Online Program

Contraceptive access in the Philippines: The influence of decreased public funding

Tuesday, November 5, 2013 : 11:00 a.m. - 11:15 a.m.

Elizabeth Uy-Smith, MD, MPH, Family and Community Medicine, University of California, San Francisco, San Francisco, CA
Kevin Grumbach, MD, Family and Community Medicine, UCSF, San Francisco, CA
Peter Bacchetti, PhD, Department of Epidemiology and Biostatistics, University of California, San Francisco, San Francisco, CA
Ushma Upadhyay, PhD, MPH, Advancing New Standards in Reproductive Health, University of California, San Francisco, Oakland, CA
Under the Philippine government Contraceptive Independence Initiative (CII), public contraceptive funding declined due to decreased international aid and limited domestic funding from 2004-2008. We examine the effects of the CII on contraceptive access. We used the Demographic Health Survey, a nationally representative, household-based survey administered to women ages 15-49 before and after the implementation of the CII, including years 1998, 2003, and 2008. Using weighted survey analysis with adjusted logistic regression modeling, we evaluated temporal trends and predictors for contraceptive use, contraceptive source (public or private), and unmet need for contraception. Among respondents (N=13,983 in 1998; N=13,633 in 2003; N=13,594 in 2008), source of contraception shifted significantly from public sector sources (71.4% in 1998, 67.2% in 2003, and 46.3% in 2008, p<0.001) to the private sector. After CII implementation in 2004, current use of contraception remained stable (17.2% in 1998, 21.6% in 2003 and 21.8% in 2008, p=0.75) while the unmet need for contraception increased (18.8% in 1998, 17.4% in 2003, and 22.3% in 2008, p<0.001). Compared to the highest wealth quintile, women in the lowest wealth quintile were more likely to rely on public sector sources for contraception (adjusted odds ratio, AOR 4.98 (95% CI 3.53, 7.03) and report higher unmet need for contraception (AOR 2.25, 95% CI 1.81, 2.81). In the Philippines, the increase in unmet need for contraception may stem from policies defunding public contraceptive subsidies. Low-income women may experience decreased access to public contraceptive sources and disproportionate unmet contraceptive need associated with withdrawal of public funds.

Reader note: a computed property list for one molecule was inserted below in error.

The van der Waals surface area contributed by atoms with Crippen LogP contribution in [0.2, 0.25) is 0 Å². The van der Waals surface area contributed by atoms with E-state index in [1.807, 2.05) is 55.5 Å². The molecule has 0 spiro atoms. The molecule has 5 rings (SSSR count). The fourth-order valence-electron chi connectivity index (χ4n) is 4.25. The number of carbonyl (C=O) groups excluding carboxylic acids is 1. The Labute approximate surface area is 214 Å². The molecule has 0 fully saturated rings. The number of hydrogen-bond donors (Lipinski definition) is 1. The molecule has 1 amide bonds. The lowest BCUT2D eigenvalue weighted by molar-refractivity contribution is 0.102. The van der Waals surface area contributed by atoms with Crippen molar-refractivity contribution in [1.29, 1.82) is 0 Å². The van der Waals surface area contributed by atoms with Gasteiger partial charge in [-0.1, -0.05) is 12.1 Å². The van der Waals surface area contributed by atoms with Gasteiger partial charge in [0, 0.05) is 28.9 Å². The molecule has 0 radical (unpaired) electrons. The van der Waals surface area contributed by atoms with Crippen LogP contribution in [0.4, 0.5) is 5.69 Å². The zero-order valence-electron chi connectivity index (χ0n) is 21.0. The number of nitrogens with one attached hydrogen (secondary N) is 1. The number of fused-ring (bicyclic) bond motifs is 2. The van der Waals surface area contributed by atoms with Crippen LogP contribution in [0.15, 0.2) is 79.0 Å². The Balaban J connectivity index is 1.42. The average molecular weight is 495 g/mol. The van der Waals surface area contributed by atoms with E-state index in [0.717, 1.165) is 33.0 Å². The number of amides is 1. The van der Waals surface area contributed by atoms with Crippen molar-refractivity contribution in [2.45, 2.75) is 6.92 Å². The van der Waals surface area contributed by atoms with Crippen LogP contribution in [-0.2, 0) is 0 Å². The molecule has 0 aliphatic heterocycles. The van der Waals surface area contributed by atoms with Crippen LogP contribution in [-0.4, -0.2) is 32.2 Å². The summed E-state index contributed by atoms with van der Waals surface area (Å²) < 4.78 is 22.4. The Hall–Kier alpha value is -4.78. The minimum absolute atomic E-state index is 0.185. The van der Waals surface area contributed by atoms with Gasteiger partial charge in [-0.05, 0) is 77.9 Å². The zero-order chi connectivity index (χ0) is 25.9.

Learning Areas:

Provision of health care to the public
Public health or related public policy

Learning Objectives:
Describe the effect of decreased national funding for public sector family planning services on unmet for contraception among women in the Philippines.

Keyword(s): Family Planning, Funding

Presenting author's disclosure statement:

Qualified on the content I am responsible for because: I am a primary care research fellow, currently receiving course training and mentorship in developing methodological skills in cost-effectiveness analysis and secondary data analysis of national and statewide datasets. In particular, my research content interest includes reproductive health access among underserved populations.
Any relevant financial relationships? No

I agree to comply with the American Public Health Association Conflict of Interest and Commercial Support Guidelines, and to disclose to the participants any off-label or experimental uses of a commercial product or service discussed in my presentation.